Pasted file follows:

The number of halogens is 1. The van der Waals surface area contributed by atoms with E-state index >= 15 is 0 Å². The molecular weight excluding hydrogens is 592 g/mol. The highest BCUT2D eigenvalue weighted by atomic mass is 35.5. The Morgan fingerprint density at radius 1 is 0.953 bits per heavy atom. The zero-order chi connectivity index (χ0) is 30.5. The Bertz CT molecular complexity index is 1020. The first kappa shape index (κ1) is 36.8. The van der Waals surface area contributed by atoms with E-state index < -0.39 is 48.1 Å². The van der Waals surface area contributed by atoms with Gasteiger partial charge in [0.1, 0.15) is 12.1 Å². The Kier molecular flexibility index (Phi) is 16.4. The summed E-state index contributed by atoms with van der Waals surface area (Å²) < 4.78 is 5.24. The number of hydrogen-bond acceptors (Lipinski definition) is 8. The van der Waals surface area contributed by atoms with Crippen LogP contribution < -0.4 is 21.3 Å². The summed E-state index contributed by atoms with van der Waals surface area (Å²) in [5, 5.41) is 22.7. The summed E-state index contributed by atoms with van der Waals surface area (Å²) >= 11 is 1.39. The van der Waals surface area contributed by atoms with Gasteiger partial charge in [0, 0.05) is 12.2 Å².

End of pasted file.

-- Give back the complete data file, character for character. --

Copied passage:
The number of halogens is 1. The van der Waals surface area contributed by atoms with E-state index >= 15 is 0 Å². The molecular weight excluding hydrogens is 592 g/mol. The highest BCUT2D eigenvalue weighted by atomic mass is 35.5. The Morgan fingerprint density at radius 1 is 0.953 bits per heavy atom. The zero-order chi connectivity index (χ0) is 30.5. The Bertz CT molecular complexity index is 1020. The first kappa shape index (κ1) is 36.8. The van der Waals surface area contributed by atoms with E-state index < -0.39 is 48.1 Å². The van der Waals surface area contributed by atoms with Gasteiger partial charge in [0.1, 0.15) is 12.1 Å². The Kier molecular flexibility index (Phi) is 16.4. The summed E-state index contributed by atoms with van der Waals surface area (Å²) < 4.78 is 5.24. The number of hydrogen-bond acceptors (Lipinski definition) is 8. The van der Waals surface area contributed by atoms with Crippen LogP contribution < -0.4 is 21.3 Å². The summed E-state index contributed by atoms with van der Waals surface area (Å²) in [5, 5.41) is 22.7. The summed E-state index contributed by atoms with van der Waals surface area (Å²) >= 11 is 1.39. The van der Waals surface area contributed by atoms with Gasteiger partial charge in [0, 0.05) is 12.2 Å².